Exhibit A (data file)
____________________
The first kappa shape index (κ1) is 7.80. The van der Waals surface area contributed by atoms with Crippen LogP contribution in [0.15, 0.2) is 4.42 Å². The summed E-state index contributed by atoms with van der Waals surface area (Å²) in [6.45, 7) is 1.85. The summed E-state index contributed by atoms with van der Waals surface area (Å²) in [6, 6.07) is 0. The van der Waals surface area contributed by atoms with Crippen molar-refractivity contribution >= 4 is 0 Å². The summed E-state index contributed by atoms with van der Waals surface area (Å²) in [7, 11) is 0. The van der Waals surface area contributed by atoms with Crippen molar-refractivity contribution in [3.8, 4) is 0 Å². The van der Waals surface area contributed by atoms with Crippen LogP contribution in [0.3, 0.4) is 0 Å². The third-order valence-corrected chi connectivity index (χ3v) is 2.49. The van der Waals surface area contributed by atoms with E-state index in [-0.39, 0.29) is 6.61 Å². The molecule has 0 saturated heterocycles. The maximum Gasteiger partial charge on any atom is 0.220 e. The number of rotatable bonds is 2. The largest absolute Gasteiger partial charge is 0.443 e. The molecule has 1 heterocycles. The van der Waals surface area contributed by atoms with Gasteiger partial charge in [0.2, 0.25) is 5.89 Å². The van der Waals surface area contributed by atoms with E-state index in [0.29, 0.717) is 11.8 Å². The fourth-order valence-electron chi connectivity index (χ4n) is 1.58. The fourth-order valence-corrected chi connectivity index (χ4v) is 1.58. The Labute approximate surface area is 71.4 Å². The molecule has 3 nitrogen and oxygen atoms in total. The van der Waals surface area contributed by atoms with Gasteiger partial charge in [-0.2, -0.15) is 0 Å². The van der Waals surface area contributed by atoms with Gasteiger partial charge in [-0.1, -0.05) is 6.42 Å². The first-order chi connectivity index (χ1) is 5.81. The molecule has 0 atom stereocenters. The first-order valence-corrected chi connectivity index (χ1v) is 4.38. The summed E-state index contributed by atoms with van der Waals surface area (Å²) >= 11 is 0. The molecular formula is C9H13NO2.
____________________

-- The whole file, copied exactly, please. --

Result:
The first kappa shape index (κ1) is 7.80. The van der Waals surface area contributed by atoms with Crippen LogP contribution in [0.15, 0.2) is 4.42 Å². The summed E-state index contributed by atoms with van der Waals surface area (Å²) in [6.45, 7) is 1.85. The summed E-state index contributed by atoms with van der Waals surface area (Å²) in [6, 6.07) is 0. The van der Waals surface area contributed by atoms with Crippen molar-refractivity contribution >= 4 is 0 Å². The summed E-state index contributed by atoms with van der Waals surface area (Å²) in [7, 11) is 0. The van der Waals surface area contributed by atoms with Crippen molar-refractivity contribution in [3.8, 4) is 0 Å². The van der Waals surface area contributed by atoms with Crippen LogP contribution in [0.3, 0.4) is 0 Å². The third-order valence-corrected chi connectivity index (χ3v) is 2.49. The van der Waals surface area contributed by atoms with E-state index in [-0.39, 0.29) is 6.61 Å². The molecule has 0 saturated heterocycles. The maximum Gasteiger partial charge on any atom is 0.220 e. The number of rotatable bonds is 2. The largest absolute Gasteiger partial charge is 0.443 e. The molecule has 1 heterocycles. The van der Waals surface area contributed by atoms with Gasteiger partial charge in [0.2, 0.25) is 5.89 Å². The van der Waals surface area contributed by atoms with E-state index in [0.29, 0.717) is 11.8 Å². The fourth-order valence-electron chi connectivity index (χ4n) is 1.58. The fourth-order valence-corrected chi connectivity index (χ4v) is 1.58. The Labute approximate surface area is 71.4 Å². The molecule has 3 nitrogen and oxygen atoms in total. The van der Waals surface area contributed by atoms with Gasteiger partial charge in [-0.2, -0.15) is 0 Å². The van der Waals surface area contributed by atoms with Gasteiger partial charge in [-0.1, -0.05) is 6.42 Å². The first-order chi connectivity index (χ1) is 5.81. The molecule has 0 atom stereocenters. The first-order valence-corrected chi connectivity index (χ1v) is 4.38. The summed E-state index contributed by atoms with van der Waals surface area (Å²) >= 11 is 0. The molecular formula is C9H13NO2.